Hillary Clinton sharply criticized Donald Trump for his comments on military veterans and post-tramautic stress, which have drawn criticism for his suggestion that "strong" veterans don't have to worry about the disorder.
"Donald Trump's comments are not just ignorant, they're harmful," she said, raising concerns that such remarks increase the stigma surrounding mental health.
"Every one of our troops matter. Their wounds could be visible, or they could be invisible," Clinton said.
Oct. 4, 2016, 2:34 p.m.
He is ready to go toe-to-toe with Mike Pence.
Hillary Clinton, on Tim Kaine preparing for the vice presidential debate
Vice President Joe Biden had a little trash talk for the Republican contender for his job on Tuesday, taking a moment out of his workday to offer some pre-debate “advice” for Republican Indiana Gov. Mike Pence.
“Think about whether you made the right decision,” Biden said, hours before Pence’s debate with Biden’s fellow Democrat, Tim Kaine.
"Because it could be a long day in that office over there," he said, pointing out the window at the White House, "if you don't agree with the president."
More Americans will likely watch Tuesday's vice presidential debate than watched the summer political conventions, President Obama’s final State of the Union address or even the last Oscars or clinching World Series game.
That viewership, though, does not mean the match-up of Democratic Sen. Tim Kaine of Virginia and Republican Gov. Mike Pence of Indiana will make much of a difference in the presidential race.
Some of the most memorable moments in national debates have occurred in the vice presidential face-offs, including Democrat Lloyd Bentsen’s famous “You’re no Jack Kennedy” putdown of Dan Quayle in 1988. Yet it was George H.W. Bush who won that election and took Quayle with him to the White House.
Donald Trump supporters awaiting his appearance here weren’t too sure about either Mike Pence or Tim Kaine, the vice presidential nominees who will meet for their only debate Tuesday night. But no matter — they were confident in Pence, above, because Trump chose him as a running mate.
“I don’t know much about them,” said Ruth Sundin, 69, of Sun City West. She added that she couldn’t name either Pence or Kaine.
“But I’m sure Trump’s vice president is going to be better than the other guy. I mean, Hillary chose him.”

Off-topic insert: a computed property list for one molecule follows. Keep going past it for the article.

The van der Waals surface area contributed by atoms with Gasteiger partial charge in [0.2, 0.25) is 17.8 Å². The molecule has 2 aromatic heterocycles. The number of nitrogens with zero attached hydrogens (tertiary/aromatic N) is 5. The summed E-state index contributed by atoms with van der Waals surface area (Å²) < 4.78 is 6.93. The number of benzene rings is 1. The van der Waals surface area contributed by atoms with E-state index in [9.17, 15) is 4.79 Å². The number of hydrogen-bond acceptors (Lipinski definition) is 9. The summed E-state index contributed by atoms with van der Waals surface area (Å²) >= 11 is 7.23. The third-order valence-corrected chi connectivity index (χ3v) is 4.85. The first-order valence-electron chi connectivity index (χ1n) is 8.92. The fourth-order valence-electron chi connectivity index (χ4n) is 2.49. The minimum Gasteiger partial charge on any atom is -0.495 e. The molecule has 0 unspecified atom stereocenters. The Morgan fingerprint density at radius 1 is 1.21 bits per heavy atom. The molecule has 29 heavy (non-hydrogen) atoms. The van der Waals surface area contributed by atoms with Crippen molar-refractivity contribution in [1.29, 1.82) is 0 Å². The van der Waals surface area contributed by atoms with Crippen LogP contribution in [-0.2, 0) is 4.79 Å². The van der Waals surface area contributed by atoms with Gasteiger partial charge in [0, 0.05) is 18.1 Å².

Even in our increasingly partisan society, you might have figured that your doctor’s office would be neutral territory. But that just goes to show how naive you are.
A new study from researchers at Yale University details significant differences in the way primary care physicians from across the political spectrum approach medical issues that touch on hot-button topics, such as abortion and gun control.
For instance, doctors were more likely to say they would counsel a patient seeking an abortion to consider the mental health consequences of going through with the procedure if they were registered to vote as Republicans than as Democrats. Likewise, doctors registered as Democrats were more likely to urge patients who owned guns to keep them out of their homes, while doctors registered as Republicans were more likely to ask if the guns were stored safely.
After a week of outbursts that risked offending many women, Donald Trump is stepping up campaign advertising aimed at female voters, airing a new television spot touting his promise to subsidize child care.
The 30-second ad features a mother saying that Trump’s proposed income tax deduction for child care expenses “makes a difference for working families,” along with shots of the candidate’s daughter, Ivanka Trump.
The latest CBS News poll found the Republican presidential nominee running 18 percentage points behind Hillary Clinton among women, with Trump holding an 11-point lead among men.
Trying to solidify her support with woman voters in this crucial battleground state, Hillary Clinton held a town hall-style event Tuesday focused on family issues with her daughter Chelsea and actress Elizabeth Banks.
It was a chance to tout her own education policies while criticizing what she has called Donald Trump’s record of misogynistic comments.
One 15-year-old girl asked Clinton how she would combat the impact of Trump’s crude remarks about women’s bodies, including a former Miss Universe.